After a barrage of lawsuits accusing it of overcharging customers, H&R Block Inc. on Thursday said it will slash fees on loans to people waiting for tax refunds.
The largest U.S. tax preparer said it is reducing by more than 60 percent the typical rate on refund-anticipation loans (RALs). These are short-term cash advances made to customers who expect refunds after H&R Block prepares their tax returns.
Under the new fee schedule, a typical $2,800 refund loan might cost as little as $60, so long as customers open H&R Block bank accounts and arrange for refunds to be deposited directly into them.
H&R Block said this equates to a 36 percent annual interest rate, in line with what consumer advocates suggest. It said this is below the 93 percent effective rate it might have charged before, and the 103 percent that rivals might charge.
RALs are, for many people, one of the few real credit choices available, H&R Block Chief Executive Mark Ernst said at the Kansas City, Missouri-based company's annual meeting, which was Webcast.
Combining the loans with a bank account can help some customers enter the financial mainstream, he said.
H&R Block hopes the lower rates, and low-cost bank accounts with no minimum balance requirements also introduced on Thursday, will help it rebound from a difficult year.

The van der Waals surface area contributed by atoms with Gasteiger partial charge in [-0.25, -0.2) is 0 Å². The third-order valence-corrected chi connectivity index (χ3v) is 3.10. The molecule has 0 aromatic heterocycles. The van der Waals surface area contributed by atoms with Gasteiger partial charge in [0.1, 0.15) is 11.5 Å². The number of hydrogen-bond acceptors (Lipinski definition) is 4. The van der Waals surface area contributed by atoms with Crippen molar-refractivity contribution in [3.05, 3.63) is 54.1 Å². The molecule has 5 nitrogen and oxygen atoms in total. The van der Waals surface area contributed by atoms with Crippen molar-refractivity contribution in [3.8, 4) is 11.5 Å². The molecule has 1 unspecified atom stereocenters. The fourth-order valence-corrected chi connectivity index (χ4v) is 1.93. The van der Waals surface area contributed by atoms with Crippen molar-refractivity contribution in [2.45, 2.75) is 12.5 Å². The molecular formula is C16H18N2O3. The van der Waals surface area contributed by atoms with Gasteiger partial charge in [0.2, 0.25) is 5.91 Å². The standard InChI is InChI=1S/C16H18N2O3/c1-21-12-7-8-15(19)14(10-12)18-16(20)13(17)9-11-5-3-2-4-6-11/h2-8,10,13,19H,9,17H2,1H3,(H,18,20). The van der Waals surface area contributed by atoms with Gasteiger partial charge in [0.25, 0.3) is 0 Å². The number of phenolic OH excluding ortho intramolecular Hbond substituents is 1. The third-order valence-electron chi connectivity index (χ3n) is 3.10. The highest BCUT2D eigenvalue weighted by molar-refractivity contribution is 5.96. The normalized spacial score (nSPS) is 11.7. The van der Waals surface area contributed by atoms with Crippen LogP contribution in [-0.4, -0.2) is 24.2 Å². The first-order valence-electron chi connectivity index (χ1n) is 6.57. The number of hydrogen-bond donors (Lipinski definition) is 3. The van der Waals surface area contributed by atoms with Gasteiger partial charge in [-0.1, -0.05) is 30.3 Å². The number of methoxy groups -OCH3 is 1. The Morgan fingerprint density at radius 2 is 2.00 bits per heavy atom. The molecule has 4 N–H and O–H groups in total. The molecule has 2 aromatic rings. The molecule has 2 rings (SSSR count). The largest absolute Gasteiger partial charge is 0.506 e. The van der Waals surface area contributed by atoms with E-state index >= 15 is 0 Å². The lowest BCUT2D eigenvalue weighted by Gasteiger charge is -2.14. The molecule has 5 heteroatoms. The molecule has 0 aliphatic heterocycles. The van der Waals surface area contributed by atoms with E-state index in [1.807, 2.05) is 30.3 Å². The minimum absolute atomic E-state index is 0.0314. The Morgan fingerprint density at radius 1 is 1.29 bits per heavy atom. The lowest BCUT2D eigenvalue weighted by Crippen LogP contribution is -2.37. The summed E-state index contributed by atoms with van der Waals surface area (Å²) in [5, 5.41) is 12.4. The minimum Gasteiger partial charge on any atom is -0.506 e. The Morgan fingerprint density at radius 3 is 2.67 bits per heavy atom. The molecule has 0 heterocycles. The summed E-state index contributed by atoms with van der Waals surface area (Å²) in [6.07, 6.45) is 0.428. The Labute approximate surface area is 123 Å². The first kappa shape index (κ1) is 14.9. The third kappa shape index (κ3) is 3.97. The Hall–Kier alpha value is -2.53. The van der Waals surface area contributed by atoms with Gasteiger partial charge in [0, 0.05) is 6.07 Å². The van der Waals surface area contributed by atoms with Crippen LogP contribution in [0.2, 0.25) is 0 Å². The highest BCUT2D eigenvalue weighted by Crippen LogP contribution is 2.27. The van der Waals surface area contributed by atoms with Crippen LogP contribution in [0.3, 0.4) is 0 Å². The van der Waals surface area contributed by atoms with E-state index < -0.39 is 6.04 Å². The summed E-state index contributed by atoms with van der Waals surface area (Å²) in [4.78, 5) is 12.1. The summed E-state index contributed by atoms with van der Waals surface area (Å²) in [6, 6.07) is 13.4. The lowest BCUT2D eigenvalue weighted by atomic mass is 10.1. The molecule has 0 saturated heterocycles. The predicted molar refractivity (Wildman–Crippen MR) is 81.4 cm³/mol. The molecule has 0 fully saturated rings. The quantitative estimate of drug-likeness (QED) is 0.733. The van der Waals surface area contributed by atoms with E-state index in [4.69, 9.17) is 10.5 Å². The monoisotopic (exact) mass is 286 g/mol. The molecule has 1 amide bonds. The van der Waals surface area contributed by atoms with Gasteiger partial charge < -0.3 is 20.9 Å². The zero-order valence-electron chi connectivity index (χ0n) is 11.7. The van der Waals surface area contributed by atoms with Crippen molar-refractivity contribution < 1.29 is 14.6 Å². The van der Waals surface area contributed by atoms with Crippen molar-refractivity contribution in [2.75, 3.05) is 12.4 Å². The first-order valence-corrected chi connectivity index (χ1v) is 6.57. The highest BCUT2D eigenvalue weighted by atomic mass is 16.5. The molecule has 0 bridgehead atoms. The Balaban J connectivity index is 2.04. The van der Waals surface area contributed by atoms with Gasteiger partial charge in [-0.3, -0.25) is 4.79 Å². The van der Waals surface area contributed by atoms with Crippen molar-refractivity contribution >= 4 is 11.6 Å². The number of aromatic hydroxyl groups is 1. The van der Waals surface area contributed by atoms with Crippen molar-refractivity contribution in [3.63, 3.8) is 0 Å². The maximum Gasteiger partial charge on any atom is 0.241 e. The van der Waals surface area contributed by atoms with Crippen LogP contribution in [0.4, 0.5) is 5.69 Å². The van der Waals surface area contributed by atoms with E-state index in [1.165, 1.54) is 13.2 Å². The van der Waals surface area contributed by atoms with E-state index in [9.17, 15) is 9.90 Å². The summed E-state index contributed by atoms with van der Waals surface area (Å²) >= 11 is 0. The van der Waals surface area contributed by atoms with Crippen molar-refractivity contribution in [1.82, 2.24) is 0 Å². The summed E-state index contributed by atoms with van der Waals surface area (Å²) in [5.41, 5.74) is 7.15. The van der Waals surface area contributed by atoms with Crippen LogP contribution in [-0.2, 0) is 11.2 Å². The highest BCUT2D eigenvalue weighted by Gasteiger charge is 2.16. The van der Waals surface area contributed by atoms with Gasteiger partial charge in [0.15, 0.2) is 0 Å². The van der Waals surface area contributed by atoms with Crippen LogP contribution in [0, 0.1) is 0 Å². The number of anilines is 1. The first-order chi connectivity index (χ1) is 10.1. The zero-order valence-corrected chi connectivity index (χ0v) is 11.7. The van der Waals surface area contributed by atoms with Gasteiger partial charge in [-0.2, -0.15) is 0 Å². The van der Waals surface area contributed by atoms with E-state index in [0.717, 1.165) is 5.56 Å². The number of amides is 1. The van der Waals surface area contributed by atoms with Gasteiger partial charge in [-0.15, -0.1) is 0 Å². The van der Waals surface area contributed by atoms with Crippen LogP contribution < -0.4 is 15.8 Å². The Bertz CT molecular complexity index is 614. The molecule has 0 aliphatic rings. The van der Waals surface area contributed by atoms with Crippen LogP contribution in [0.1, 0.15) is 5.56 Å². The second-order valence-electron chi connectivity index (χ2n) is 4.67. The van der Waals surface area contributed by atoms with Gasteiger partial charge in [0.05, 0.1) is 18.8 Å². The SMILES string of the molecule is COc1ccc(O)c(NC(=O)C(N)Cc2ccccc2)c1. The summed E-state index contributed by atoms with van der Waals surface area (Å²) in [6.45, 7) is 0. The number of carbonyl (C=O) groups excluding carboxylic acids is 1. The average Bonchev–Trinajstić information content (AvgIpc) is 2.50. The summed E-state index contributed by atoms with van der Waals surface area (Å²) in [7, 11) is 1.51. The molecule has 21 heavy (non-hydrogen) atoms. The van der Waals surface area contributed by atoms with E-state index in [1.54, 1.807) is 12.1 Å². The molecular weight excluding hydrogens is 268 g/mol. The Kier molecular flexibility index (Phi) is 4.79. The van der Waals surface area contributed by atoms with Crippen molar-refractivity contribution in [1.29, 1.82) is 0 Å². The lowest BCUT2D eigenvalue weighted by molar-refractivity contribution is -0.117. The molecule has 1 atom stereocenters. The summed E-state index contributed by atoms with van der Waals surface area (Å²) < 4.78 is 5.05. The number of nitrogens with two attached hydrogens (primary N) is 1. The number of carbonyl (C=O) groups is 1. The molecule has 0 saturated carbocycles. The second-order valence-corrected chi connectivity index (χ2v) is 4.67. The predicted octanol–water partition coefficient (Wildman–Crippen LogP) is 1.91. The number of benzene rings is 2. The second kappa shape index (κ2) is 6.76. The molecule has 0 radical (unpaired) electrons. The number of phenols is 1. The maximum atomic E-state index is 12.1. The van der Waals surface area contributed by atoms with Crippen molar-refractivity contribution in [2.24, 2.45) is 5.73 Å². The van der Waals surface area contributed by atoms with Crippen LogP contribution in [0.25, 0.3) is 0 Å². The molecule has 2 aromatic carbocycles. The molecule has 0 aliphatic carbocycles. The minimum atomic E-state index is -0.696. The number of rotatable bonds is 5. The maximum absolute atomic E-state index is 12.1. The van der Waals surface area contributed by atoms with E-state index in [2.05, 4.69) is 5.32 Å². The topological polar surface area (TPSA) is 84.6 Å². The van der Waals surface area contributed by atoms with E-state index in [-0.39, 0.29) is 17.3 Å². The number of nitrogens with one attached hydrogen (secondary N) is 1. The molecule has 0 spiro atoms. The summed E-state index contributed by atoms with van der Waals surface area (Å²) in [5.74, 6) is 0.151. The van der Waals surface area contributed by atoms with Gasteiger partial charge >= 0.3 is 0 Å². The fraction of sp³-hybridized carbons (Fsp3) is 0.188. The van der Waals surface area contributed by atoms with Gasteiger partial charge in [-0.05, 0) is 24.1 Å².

The company faces lawsuits by California Attorney General Bill Lockyer over refund loans, and New York Attorney General Eliot Spitzer over what he calls excessive fees on Express IRA retirement accounts.
H&R Block has also suffered rising defaults at a mortgage unit and a loss in market share to tax preparer Jackson Hewitt Tax Service Inc. (NYSE:JTX - news). And the company reported an embarrassing error in computing its own taxes.
The new program is being conducted in conjunction with a unit of Britain's HSBC Holdings Plc (HSBA.L) (NYSE:HBC - news) that processes RALs.
On August 28, U.S. District Judge Elaine Bucklo in Chicago approved a $39 million settlement in an eight-year-old class-action lawsuit accusing H&R Block of deceiving customers into taking out refund loans, also made through an HSBC unit.
H&R Block launched its bank this spring to diversify its operations and win more business from clients.
On Thursday, it introduced two savings accounts with annual yields of 5.25 percent, and a low-fee Emerald account including a prepaid bank card.
The company said it hopes to open at least 1 million bank accounts by next April. It said it has nearly 3 million clients who don't have bank accounts.
Ernst hopes the changes will help H&R Block recover from recent mishaps.
This past year had too many surprises, he said.
H&R Block shares fell 10 cents to $21.09 in afternoon trading on the New York Stock Exchange. They began the year at $24.55.